On Thursday, the Council’s Strategy and Policy Committee voted — 9 vs 5— to approve the proposed changes to Manners Mall and Lower Cuba St. Today, the proposal was finalised at a full Council meeting, and the plans look set to be implemented in the near future.

Despite a vocal opposition campaign, public and private views on the changes seem mixed. Written submissions were almost evenly split for and against the proposal, while an earlier poll reported a pro-change public, and a more recent survey shows two thirds of local businesses support that plan.  Assuming these gauges were at least somewhat accurate, why then was the opposition movement so prominent and widespread?

Looking back, the pro-Manners movement seems to be centered on a few key players advocating among a largely apathetic public. Their overwhelming strength of preference of these few players created the ubiquitios WGTN Loves Manners Mall campaign, a popular facebook group and various petitions.

But beyond these, the public willingness to engage in any meaningful protest seemed limited. In the last few months, especially as Luigi Muollo withdrew his marketing efforts, the protest movement has increasingly seemed misguided and disorganized. The design competition failed to eventuate. The human bus march was a flop. The sleepover appeared deserted. Benjamin Easton’s legal action backfired, at cost. The final protest had to resort to hiring a crowd.

The arguments against the Council’s plan centered on 3 main fronts: the loss of public space, a loss of public transport efficiency, and the cost to the ratepayer.

Those claiming the change would in fact increase travel times seem remarkably misguided. Both the Council and Opus International reports concluded that “opening Manners Mall is by far the single most effective improvement that could be made” to public transport. The estimated gains suggest a 3 minute improvement on transport times, and – possibly more importantly – a decrease in the variability of times. Moreover, gradual, iterative improvements to public transport have been consistently identified as the most effective measure to cope with Wellington’s increased traffic load. No legitimate response to these findings has eventuated.

Those arguments against losing public space seem to be the main concern. Yet since the lower Cuba St changes were added to the proposal, such arguments have failed to evolve. If the choice is between Manners Mall as a public space, and lower Cuba as a public space, why exactly should WGTN chose the former? What unique value does Manners actually posses?

It’s true that is often a vibrant and well used area. But it is also generic, dull and in desperate need of repair. Its only value to the public is that is at least some form of public space, if a poor one. Supplanting this public space to lower Cuba — and in the process getting a chance to create an improved space — would seem to be at worst, a neutral change.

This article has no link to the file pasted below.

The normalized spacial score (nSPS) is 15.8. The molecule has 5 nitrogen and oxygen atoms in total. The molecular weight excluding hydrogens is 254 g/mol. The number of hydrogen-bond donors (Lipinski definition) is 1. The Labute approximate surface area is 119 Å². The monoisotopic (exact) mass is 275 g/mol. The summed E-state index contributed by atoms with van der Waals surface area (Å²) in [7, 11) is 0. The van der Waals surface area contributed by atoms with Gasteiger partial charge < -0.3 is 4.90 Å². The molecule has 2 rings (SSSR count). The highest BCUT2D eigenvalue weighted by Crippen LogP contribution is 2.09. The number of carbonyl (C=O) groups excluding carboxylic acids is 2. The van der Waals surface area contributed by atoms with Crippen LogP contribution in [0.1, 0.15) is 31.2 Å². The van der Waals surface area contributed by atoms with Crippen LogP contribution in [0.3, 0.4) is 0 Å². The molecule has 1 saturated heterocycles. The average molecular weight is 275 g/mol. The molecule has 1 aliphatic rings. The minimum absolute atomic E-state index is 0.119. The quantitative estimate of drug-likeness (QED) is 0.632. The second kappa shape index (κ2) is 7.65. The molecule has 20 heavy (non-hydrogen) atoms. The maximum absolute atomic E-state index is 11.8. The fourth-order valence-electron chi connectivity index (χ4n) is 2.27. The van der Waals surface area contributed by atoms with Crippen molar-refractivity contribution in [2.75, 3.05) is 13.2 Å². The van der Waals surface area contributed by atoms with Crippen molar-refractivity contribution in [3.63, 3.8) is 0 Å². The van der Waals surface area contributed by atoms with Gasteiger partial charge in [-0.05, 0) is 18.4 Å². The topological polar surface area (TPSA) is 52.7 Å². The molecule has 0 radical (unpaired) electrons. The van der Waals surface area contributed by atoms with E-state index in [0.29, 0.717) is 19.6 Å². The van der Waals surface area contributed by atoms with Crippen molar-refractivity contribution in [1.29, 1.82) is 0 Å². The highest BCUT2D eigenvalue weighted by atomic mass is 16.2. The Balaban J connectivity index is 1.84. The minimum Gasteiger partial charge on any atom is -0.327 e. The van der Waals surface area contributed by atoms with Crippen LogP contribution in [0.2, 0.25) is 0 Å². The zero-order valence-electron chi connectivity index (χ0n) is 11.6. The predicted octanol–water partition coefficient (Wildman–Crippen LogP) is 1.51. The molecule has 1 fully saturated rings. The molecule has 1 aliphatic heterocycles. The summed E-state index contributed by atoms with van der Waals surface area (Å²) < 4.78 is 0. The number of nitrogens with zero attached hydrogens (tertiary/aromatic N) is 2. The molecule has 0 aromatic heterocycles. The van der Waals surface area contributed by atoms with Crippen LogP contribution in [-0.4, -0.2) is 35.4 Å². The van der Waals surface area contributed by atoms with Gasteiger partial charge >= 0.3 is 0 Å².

Moreover, having the mall as a two way lane opens up a number of other options. The reduction in traffic along Wakefield and Dixon allows them to be sites for new public spaces, and increased pedestrian priority. Manners Mall is a small trade-off for the ability to improve pedestrian connections and spaces throughout the wider area, and it is encouraging that this has been identified in this weeks proceedings:

To quell opposition to the loss of public space in the mall, enhanced public areas will be created in the next five years in Wakefield, Mercer and Willis streets. Parts of Dixon St could be used to enlarge a remodelled Te Aro Park.

The only legitimate opposition seems to be based around cost. $11 million is a lot of money. Apart from judging the figures at a visceral level, determining the cost/benefit trade-offs of the proposal seems like a ridiculously complex task. Ties between efficient transport systems and economic productivity are clear; the only question is, at what cost, and for what gain? It seems entirely plausible that in the long-term, a saving of three minutes per bus trip could pay dividends, but apart from economists and traffic engineers, who can really tell for sure?

Opposing the cost in the face of a recession seems equally misguided. Isn’t the established wisdom that governments increase expenditure in the downtown; creating a counter-cyclical effect? Somehow I doubt that those who oppose the expenditure would take such an anti-Keynesian, pro-Bill English stance in other areas of government policy. But perhaps I’m mistaken.

The Council did a spectacularly poor job of selling both the proposed Manners and Cuba St changes. Yet, the long-term benefits of both seem clear: a more effective public transport system, and a more effective series of public spaces. Its unfortunate, but necessary, that the most effective way to achieving these changes is through Manners Mall.

Moving forward, the advocacy for public space should be channelled into the new public spaces. If the loss of Manners is so important, then the proposed changes in Cuba, Wakefield and Dixon should be advocated for. Wellington’s first foray into shared public spaces risks becoming a spectacular failure unless they are designed to be pedestrian-focused.